Badfilm addicts all have that one special piece of drek which is their personal favorite awful movie. For some, it will always be the Godzilla, Gamera, and Starman movies. Others will have that soft spot for The Thing With Two Heads, In The Year 2889, or Creation Of The Humanoids. And naturally, badfilm devotees are devout members of the cult of Ed Wood, for whom viewings of Plan Nine From Outer Space are a religious sacrement. But for myself, my one special badfilm has to be Zontar: The Thing From Venus.
Perhaps it's because this film was one of the movies I grew up with. Zontar was a staple of the local Sunday Morning Movie program on TV which I watched religiously as a kid. Words cannot quite describe the "quality" of this movie. It can only be experienced. Zontar was evidently made in somebody's home, a local high-school, and a shopping mall in a small town situated near a cave by low-budget schlockmeister Larry Buchanan. It's not that Zontar is an exceptionally bad movie made by exceptionally awful no-talent hacks. Simply, the various elements of this movie just happen to combine in just the right way to make Zontar a classic of Grade-Z cinema.
The "plot" goes something like this: Zontar, a giant three-eyed, bat-winged mutant lobster from Venus, hitches a ride on a satellite to takeover Earth with the aid of ex-high school science nerd Keith Ritchie (Anthony Houston). Only the brave but relentlessly wooden Dr.Curt Taylor (John Agar) stands in its way. Zontar takes over various humans with its injectopods; small creatures who fly with the aid of some guy holding them on the end of a stick. Mrs. science-nerd (Susan Bjurman) whines about the victims losing their personalities, only it swiftly becomes evident that only after being taken over by Zontar do any of the people in this movie even have personalities in the first place.
Zontar begins the takeover by imposing massive Republican-style energy deregulation like they now have in California, which soon shuts down everything --electricity, gas, cars... Everything. This causes the townspeople to run about like brainless sheep through the shopping mall car park. From here, the plot thins. Curt and Keith debate philosophy over the phone. While Keith stays by his plutonium crystal radio-set, Curt barely manages to avoid becoming a Zontar zombie himself, which means he gets to remain the same lovable drone he's always been. Curt then proceeds to solve the problem of Zontar as any true red-blooded American would --by shooting everybody. He goes to Keith's house to have one more debate with his old friend before shooting him. During this, Mrs. science-nerd, having gone to the caves, is killed by Zontar, after which Keith switches sides. Curt shoots some more people, and Keith takes his handy homebuilt plutonium laser and kills both Zontar and himself. Victory for the Earth, however, means the survivors (and audience) must endure a boring monologue by Curt Taylor about the nature of mankind.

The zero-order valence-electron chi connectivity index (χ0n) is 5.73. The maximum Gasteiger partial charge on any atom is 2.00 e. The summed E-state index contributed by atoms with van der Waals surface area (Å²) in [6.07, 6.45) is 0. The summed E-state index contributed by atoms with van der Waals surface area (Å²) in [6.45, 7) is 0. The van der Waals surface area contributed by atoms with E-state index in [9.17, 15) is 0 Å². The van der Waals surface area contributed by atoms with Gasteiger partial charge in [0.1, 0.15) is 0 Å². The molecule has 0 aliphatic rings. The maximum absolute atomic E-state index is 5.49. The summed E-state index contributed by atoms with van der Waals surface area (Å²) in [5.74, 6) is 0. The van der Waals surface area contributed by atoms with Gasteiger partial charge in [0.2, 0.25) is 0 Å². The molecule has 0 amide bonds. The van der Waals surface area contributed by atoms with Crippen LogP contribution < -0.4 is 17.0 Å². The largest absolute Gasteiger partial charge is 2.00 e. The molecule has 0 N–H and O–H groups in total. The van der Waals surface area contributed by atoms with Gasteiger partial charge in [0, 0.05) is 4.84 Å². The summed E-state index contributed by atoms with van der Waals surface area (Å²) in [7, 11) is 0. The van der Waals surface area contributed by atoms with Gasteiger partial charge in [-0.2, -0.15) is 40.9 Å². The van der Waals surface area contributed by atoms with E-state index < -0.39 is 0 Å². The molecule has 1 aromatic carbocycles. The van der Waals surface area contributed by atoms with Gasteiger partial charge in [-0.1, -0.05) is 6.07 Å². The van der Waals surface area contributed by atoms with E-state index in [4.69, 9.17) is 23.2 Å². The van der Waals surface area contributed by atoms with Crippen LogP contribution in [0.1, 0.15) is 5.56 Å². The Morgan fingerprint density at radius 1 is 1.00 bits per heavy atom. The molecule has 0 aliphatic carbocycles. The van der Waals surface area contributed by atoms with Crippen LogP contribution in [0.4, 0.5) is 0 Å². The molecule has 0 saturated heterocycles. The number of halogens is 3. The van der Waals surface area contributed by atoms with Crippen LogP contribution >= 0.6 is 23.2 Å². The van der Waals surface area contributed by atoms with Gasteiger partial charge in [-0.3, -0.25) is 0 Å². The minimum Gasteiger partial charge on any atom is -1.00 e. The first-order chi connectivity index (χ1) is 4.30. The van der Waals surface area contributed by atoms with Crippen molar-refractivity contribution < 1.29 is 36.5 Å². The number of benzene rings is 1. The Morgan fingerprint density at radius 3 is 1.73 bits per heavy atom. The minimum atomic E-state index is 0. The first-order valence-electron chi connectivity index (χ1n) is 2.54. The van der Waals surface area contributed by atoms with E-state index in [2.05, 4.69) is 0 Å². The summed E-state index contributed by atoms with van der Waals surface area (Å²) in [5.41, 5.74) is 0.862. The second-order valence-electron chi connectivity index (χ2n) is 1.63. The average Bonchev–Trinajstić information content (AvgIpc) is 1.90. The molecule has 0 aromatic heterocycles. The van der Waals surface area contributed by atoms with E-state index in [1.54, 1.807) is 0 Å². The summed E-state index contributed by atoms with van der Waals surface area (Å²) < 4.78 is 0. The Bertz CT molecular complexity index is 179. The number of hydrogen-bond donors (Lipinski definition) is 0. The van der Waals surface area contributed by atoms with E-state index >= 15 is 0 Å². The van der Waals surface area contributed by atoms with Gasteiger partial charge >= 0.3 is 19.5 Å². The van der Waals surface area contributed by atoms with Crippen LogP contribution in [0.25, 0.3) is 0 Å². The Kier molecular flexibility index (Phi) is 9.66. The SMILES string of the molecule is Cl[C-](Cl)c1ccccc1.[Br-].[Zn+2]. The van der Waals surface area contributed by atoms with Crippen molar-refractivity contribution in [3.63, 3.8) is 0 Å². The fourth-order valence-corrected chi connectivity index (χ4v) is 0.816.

Most badfilms were made by directors devoted to their particular conception of "art" (e.g. John Travolta's and Roger Christian's Battlefield Dearth). Some are conscious ripoffs of higher-budget and better quality movies (e.g. Roger Corman's Star Wars knock-off, Battle Beyond The Stars). Zontar manages to surpass the "standards" of this genre by being not only a bad movie in its own right, but also by being itself a direct line-by-line steal of Roger Corman's low-budget schlock classic It Conquered The World (1962). For this alone, Larry Buchanan has to be hailed as a schlockmesiter of the first rank by taking cinematic incest to new dimensions and in the process managing to mutate ICTW, merely a typical piece of drek, into a true Grade-Z psychozen experience.
Review by lordzontar90 from the Internet Movie Database.